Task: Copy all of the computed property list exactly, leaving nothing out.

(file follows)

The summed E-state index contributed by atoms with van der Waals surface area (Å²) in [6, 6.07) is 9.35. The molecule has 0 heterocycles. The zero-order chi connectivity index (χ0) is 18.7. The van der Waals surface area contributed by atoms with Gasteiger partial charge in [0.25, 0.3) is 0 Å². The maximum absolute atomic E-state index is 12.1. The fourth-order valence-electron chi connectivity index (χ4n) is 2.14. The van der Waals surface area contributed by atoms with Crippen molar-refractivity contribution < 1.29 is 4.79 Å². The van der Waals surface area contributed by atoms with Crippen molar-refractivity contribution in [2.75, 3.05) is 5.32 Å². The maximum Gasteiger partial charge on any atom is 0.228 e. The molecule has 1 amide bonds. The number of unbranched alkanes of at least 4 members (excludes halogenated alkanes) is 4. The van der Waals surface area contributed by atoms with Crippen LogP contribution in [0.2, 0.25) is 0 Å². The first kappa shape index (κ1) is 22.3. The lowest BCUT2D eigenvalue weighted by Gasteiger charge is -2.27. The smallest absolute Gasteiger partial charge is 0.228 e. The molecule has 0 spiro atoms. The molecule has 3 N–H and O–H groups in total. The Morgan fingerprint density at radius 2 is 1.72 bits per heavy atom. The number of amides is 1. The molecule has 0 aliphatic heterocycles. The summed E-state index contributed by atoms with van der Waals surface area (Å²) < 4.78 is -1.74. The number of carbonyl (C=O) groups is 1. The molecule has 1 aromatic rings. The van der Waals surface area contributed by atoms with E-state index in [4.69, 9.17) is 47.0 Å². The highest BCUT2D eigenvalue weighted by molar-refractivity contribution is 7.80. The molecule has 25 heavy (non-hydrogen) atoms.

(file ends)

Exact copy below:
The summed E-state index contributed by atoms with van der Waals surface area (Å²) in [6, 6.07) is 9.35. The molecule has 0 heterocycles. The zero-order chi connectivity index (χ0) is 18.7. The van der Waals surface area contributed by atoms with Gasteiger partial charge in [0.25, 0.3) is 0 Å². The maximum absolute atomic E-state index is 12.1. The fourth-order valence-electron chi connectivity index (χ4n) is 2.14. The van der Waals surface area contributed by atoms with Crippen molar-refractivity contribution < 1.29 is 4.79 Å². The van der Waals surface area contributed by atoms with Crippen molar-refractivity contribution in [2.75, 3.05) is 5.32 Å². The maximum Gasteiger partial charge on any atom is 0.228 e. The molecule has 1 amide bonds. The number of unbranched alkanes of at least 4 members (excludes halogenated alkanes) is 4. The van der Waals surface area contributed by atoms with Crippen LogP contribution in [0.2, 0.25) is 0 Å². The first kappa shape index (κ1) is 22.3. The lowest BCUT2D eigenvalue weighted by Gasteiger charge is -2.27. The smallest absolute Gasteiger partial charge is 0.228 e. The molecule has 0 spiro atoms. The molecule has 3 N–H and O–H groups in total. The Morgan fingerprint density at radius 2 is 1.72 bits per heavy atom. The number of amides is 1. The molecule has 0 aliphatic heterocycles. The summed E-state index contributed by atoms with van der Waals surface area (Å²) < 4.78 is -1.74. The number of carbonyl (C=O) groups is 1. The molecule has 1 aromatic rings. The van der Waals surface area contributed by atoms with E-state index in [4.69, 9.17) is 47.0 Å². The highest BCUT2D eigenvalue weighted by molar-refractivity contribution is 7.80. The molecule has 25 heavy (non-hydrogen) atoms.